A federal deposition of James Alex Fields Jr. has been canceled after his counsel claimed his mental health has dramatically worsened.
Fields is one of around two dozen defendants in the federal Sines v. Kessler lawsuit filed on behalf of various area residents that targets key organizers and participants from the deadly Unite the Right rally. Fields is currently serving multiple life sentences for a car attack on the day of the rally, Aug. 12, 2017, that left anti-racist protester Heather Heyer dead and dozens injured.
According to recent motions filed in the case by his counsel, Fields’ mental health has declined and he “does not appear competent to understand directions from counsel” that would be necessary to prepare him for deposition. Additionally, the motions claim that Fields has been acting bizarrely and does not believe his attorneys are who they say they are.
“Fields believed the date was March 11 and became agitated when told that was not the date,” the motion reads. “Fields reported numerous scenarios regarding his current circumstances that were, at the least, implausible, if not impossible, including that a doctor treating him at the facility participated in his sentencing hearing and was awarded restitution in his criminal trial.”
Fields said he planned to refuse to testify via a video deposition because of a “concern that software will be used to manipulate his testimony making his face on the video appear to say things that he is not saying.”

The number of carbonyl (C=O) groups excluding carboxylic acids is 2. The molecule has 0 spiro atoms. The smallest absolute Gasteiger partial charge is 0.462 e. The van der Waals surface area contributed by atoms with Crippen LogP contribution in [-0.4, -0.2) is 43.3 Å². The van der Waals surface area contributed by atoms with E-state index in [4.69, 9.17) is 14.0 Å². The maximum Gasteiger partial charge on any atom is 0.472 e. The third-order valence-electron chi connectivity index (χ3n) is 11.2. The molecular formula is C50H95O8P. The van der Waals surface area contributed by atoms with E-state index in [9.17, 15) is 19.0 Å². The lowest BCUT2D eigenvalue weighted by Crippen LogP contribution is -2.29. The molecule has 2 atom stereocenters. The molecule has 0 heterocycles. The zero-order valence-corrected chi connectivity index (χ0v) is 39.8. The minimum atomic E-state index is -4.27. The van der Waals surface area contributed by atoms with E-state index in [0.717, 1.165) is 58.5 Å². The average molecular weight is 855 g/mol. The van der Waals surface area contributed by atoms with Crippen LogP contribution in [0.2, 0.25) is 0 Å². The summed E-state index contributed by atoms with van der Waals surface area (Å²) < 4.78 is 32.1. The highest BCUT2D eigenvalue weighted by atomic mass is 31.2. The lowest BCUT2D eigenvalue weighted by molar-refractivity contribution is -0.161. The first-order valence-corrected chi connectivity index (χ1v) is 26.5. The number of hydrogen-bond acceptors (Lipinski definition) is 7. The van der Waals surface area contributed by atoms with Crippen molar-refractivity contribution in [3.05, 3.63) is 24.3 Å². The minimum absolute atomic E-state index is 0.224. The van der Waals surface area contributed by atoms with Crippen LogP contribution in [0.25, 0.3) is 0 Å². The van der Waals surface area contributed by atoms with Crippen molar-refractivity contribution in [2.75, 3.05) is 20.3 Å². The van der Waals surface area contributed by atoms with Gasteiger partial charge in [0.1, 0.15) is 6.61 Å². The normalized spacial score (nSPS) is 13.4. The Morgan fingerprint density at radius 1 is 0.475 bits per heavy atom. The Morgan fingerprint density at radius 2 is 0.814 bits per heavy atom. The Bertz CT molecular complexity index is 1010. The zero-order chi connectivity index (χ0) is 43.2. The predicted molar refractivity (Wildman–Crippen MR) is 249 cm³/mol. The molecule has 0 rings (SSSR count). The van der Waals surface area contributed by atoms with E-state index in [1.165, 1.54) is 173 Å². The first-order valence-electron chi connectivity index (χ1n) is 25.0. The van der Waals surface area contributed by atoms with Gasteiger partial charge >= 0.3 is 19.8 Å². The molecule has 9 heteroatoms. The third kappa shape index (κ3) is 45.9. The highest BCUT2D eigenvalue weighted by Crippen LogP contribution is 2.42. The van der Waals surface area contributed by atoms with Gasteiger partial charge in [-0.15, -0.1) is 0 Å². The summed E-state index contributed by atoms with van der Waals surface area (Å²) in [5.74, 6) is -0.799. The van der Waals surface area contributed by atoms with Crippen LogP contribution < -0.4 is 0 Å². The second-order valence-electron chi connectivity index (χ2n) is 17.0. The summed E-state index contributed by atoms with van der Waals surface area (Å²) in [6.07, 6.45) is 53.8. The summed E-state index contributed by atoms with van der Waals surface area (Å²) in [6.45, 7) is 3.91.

Fields’ counsel requested to stay the discovery deposition and appoint a guardian to facilitate an evaluation of Fields’ mental capacity.
In a response to the motion, the plaintiffs’ counsel wrote that they would be suspending Fields’ deposition based on his counsel’s representation in order “to avoid unnecessary cost and inconvenience to many parties.” However, according to the motion, they would not be waiving the right to seek appropriate sanctions.
“Plainly, there is no point in proceeding with the deposition at the scheduled date and time, and plaintiffs are taking steps to cancel arrangements for the deposition to avoid needless expense,” the response reads.
Because Fields has made it clear he will refuse to be deposed, plaintiffs’ counsel argued that there is no need for a court-ordered stay of deposition.
However, the plaintiffs’ counsel disagreed with the need to appoint a guardian, arguing that it would be inappropriate because Fields is already represented by counsel.
Citing both federal and state cases, counsel for the plaintiffs argued that the precedent and guiding law only provides for the appointment of a guardian in cases where a defendant is unrepresented.
“David Campbell first appeared as counsel for defendant Fields in this matter on November 9, 2017, and he has continued to represent Fields in this matter since then,” the response reads. “As discussed above, both the federal rule and Virginia case law contemplate that the appointment of a guardian ad litem should be limited to circumstances where a legally incapacitated person is unrepresented.”
Though a judge has yet to rule on Fields’ motion, the deposition, which was set for Thursday, did not happen, according to court records.
The Sines case is currently set to begin a multi-week trial in October, though judges for the U.S. District Court for the Western District of Virginia previously have cautioned that COVID-19 could further delay the trial.